The Journey through Nanking
by: Travis Lee
Copyright 2011 Travis Lee
This story originally appeared in Independent Ink Magazine, issue 3.
Among gunfire. The smell of death.
The man and the woman who brought her into this world also did the same for a little boy two years later. They were craftsmen—she made shoes and sewed quilts, he built furniture and repaired shoes and bicycles and sold the fruits of his wife's labor in the marketplace while she reared the children.
By the time the girl was born, the Republic of China was in control and headquartered itself in Nanking. To say that the Republic of China was in control was something of a misnomer. Warlords controlled huge portions of the country, but the Republic had Nanking. They had parts of Shanghai. But no matter the ruler, the girl's parents went on working. They went on tending to their children and seeing their parents off to the next world. They went on living.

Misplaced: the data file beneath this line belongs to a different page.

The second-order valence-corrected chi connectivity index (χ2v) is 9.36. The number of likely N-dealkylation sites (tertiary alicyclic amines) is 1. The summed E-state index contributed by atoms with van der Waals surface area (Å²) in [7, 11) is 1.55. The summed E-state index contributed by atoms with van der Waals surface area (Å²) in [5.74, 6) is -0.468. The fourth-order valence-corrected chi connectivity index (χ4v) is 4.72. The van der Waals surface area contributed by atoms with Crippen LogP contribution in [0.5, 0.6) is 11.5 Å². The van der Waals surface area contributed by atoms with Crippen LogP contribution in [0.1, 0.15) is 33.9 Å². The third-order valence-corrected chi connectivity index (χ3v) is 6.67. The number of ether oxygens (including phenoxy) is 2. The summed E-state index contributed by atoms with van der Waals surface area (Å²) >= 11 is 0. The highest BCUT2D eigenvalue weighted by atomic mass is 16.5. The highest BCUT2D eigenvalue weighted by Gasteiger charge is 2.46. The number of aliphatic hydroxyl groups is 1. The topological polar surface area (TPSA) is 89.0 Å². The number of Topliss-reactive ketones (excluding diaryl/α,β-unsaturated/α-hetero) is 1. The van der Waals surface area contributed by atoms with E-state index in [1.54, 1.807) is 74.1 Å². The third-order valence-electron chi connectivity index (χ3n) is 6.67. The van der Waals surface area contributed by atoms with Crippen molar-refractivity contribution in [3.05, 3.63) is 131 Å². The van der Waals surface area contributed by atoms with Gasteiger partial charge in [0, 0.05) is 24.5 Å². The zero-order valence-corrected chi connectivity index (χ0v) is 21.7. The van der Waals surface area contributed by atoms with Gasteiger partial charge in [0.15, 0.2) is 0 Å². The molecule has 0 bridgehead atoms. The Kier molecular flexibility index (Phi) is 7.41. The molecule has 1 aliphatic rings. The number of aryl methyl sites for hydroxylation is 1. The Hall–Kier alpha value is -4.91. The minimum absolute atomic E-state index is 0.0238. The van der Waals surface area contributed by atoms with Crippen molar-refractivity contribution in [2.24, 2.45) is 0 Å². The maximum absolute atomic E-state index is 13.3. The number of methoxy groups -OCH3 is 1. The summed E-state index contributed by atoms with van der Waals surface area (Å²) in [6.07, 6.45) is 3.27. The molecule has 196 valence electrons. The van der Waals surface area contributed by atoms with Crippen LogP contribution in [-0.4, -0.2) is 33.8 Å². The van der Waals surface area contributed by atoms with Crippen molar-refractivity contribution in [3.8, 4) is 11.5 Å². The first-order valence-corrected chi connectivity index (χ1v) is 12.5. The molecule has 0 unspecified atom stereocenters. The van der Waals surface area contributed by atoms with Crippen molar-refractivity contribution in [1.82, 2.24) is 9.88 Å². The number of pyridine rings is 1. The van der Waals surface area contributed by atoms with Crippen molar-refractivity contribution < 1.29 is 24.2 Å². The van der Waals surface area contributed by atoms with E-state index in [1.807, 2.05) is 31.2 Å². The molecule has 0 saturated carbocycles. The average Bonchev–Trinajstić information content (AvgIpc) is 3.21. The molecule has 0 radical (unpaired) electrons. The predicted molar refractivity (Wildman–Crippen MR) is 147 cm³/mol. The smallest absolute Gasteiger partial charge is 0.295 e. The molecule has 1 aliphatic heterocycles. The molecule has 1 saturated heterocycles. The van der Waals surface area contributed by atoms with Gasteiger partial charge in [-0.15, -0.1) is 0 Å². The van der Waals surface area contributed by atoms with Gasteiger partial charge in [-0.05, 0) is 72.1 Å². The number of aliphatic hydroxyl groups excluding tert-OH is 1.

By the time the boy was born, Imperial Japan controlled Manchuria. By the time he could walk upright with help, Imperial Japan had Shanghai. By the time he could do it on his own, they had turned their sights towards Nanking.
It was December 1937.